Home Local Chicago police to try rehiring retired cops, in bid to bolster ranks, officials say

Chicago police to try rehiring retired cops, in bid to bolster ranks, officials say

by staff

The Chicago Police Department is launching a new effort to win back retired CPD officers and hire sworn officers serving other law enforcement agencies.

The two programs seek to bolster the police force’s ranks by allowing retired Chicago officers and officers from outside the city to get salary credit for their experience and avoid requirements that they take exams or again graduate from the police academy.


“These are great opportunities for sworn officers to join or rejoin the Chicago Police Department,” interim police Superintendent Eric M. Carter wrote in a news release.

The police force has around 1,500 vacancies for sworn officers, the department said Friday. Many officers have left the force since the start of the coronavirus pandemic, a trend the department noted is nationwide.


In 2021, 660 officers retired and collected pensions, contributing to short-staffing and leaving remaining officers with canceled days off and long working hours.

The sharp decline in the police force’s ranks ebbed in early 2022. However, the number of sworn police officers in Chicago has not significantly grown as the department’s uptick in applications and new hires is matched by continued departures.

Under both new programs, officers who join or rejoin the department will go to the police academy for only “an individualized training plan” and will not have to sit for a police exam.

The new hires will also receive credit in their salaries for the years they have already been police officers, the department said.

“We recognized there was a need for these programs that we are excited to provide to qualified candidates who have a passion for service,” Carter said.

All hired officers will join the force at the police officer rank, regardless of the rank they previously held at CPD or another police department. The new hires will still be required to pass a background check and all preemployment hiring steps, the department said.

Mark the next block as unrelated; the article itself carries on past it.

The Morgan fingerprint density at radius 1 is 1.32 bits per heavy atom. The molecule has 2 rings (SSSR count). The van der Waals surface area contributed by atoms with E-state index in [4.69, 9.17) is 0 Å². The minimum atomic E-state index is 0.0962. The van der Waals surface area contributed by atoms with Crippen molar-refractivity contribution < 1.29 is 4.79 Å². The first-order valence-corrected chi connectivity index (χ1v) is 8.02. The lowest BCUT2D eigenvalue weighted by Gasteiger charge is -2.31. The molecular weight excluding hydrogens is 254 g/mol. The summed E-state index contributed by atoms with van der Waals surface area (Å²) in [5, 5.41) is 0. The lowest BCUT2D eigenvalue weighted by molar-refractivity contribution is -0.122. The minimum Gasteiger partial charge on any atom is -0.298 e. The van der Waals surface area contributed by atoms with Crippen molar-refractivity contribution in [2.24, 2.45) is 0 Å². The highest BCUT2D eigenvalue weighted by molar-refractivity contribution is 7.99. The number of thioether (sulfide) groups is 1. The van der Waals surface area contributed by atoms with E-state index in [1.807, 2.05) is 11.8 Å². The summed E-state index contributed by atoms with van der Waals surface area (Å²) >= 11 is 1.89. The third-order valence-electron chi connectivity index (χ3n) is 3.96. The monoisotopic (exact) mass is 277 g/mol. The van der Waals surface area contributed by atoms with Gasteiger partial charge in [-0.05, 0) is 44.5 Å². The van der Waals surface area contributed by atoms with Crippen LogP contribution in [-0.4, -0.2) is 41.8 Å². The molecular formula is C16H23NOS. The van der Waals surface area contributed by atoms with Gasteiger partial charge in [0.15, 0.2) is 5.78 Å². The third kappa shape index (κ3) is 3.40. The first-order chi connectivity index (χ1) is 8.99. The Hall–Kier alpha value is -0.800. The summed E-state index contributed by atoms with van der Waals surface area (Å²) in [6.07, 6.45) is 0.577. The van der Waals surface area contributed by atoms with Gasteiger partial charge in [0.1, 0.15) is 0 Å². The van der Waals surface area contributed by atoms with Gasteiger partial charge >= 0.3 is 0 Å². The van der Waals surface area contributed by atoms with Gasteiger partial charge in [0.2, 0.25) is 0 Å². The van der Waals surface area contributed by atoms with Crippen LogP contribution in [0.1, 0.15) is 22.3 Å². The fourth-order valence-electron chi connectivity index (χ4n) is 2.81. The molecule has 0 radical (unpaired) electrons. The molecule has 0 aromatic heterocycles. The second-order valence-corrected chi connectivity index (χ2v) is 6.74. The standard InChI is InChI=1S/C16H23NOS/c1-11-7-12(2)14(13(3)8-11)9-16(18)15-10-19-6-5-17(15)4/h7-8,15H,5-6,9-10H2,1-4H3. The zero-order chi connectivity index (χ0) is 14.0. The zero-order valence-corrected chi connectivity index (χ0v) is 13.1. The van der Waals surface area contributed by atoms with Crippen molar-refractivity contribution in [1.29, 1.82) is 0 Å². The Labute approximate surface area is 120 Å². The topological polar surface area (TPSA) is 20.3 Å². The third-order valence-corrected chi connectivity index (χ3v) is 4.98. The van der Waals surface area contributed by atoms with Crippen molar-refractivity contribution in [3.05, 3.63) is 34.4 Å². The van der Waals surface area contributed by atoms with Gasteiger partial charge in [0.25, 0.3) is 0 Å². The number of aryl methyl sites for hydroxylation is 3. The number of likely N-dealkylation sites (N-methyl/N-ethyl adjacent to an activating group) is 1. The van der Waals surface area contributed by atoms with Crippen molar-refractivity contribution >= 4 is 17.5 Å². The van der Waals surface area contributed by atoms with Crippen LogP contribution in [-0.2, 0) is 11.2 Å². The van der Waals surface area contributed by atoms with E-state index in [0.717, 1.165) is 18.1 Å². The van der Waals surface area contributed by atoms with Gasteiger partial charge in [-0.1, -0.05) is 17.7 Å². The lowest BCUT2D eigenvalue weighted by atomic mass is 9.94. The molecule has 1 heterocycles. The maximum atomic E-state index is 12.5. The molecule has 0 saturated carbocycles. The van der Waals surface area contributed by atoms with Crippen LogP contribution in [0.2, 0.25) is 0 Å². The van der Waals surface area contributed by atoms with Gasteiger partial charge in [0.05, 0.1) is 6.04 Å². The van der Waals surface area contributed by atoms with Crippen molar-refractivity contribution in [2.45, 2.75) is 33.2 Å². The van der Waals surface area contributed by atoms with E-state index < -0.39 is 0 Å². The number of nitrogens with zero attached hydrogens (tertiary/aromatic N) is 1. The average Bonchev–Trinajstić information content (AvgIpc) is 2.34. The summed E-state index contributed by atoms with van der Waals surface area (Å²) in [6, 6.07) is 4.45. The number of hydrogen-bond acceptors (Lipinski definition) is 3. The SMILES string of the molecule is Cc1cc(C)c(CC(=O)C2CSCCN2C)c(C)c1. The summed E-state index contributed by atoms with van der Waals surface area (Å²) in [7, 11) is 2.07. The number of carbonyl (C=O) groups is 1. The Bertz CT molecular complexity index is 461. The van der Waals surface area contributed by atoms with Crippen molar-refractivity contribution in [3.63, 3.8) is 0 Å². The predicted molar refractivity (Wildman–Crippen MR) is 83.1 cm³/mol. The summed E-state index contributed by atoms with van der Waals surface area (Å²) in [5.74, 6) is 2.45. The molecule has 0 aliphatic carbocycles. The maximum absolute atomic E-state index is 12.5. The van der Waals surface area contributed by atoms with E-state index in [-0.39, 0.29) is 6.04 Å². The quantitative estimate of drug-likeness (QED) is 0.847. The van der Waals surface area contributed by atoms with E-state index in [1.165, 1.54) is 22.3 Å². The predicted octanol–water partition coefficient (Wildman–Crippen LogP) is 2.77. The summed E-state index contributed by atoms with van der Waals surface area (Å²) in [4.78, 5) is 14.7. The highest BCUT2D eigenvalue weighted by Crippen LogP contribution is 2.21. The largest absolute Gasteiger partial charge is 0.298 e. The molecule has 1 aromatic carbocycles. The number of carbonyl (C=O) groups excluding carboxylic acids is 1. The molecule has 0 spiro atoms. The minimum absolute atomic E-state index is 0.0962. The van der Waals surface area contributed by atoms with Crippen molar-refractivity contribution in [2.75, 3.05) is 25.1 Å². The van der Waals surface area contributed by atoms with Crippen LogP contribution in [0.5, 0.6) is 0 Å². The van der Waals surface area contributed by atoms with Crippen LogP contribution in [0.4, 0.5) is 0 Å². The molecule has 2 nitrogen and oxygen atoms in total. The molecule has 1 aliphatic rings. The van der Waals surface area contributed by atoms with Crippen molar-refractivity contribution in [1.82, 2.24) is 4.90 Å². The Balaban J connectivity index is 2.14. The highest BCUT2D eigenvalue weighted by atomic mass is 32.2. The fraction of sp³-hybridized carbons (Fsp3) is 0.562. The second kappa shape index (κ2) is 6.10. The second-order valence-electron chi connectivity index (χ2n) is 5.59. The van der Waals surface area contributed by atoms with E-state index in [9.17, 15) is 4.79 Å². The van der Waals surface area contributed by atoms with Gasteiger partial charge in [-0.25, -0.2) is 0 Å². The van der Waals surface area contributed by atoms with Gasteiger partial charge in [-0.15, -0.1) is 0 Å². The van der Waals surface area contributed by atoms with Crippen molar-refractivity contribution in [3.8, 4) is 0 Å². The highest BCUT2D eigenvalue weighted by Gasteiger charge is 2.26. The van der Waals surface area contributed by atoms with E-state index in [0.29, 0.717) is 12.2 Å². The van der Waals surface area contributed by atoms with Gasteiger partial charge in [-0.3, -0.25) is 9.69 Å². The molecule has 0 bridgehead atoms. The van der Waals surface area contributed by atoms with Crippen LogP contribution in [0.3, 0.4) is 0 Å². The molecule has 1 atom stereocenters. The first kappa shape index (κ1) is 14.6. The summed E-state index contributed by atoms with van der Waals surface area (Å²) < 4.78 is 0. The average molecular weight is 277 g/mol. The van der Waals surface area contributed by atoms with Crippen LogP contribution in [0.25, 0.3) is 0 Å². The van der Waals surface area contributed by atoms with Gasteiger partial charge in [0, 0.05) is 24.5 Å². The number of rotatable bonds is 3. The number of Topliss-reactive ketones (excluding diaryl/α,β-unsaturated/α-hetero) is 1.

Only former Chicago police officers who are under 50 years old and have left the department in the last 36 months will be able to rejoin. The officers coming from other departments must be actively serving as sworn police officers and under 40 years old, the department said.

The department estimated the hiring process will take 10 to 24 weeks. CPD agreed to the expedited lateral hiring and rehiring programs with the Fraternal Order of Police.


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John Catanzara, the police union’s president, told the Tribune Friday evening that the FOP backed the programs “because we’re short 2,000 officers and we’re sick of working extra days and cancellations.”

“Every little bit helps,” said Catanzara, who was reelected in early March as FOP president.

The police union had been trying to get such programs in place for over a year, he said. The city hadn’t been interested at first, and putting the programs in place — especially the new lateral transfer programs — took time, he added.

Many former police officers want to come back to the department after going to other departments, Catanzara said, “but didn’t want to start from the bottom of the barrel” or have to go through the police academy again.

Catanzara said he expects the programs will eventually bring in over 100 officers in the coming months, though he predicted some officers will wait to see the outcome of the April 4 mayoral runoff election and join only if the winner is former Chicago Public Schools CEO Paul Vallas, whom the FOP has endorsed.

Police Department staffing has been a central issue in the race for mayor. Vallas has said he would attempt to hire 1,700 officers if elected. His opponent, Cook County Commissioner Brandon Johnson, has said he would promote 200 new detectives and invest more in alternatives to policing.



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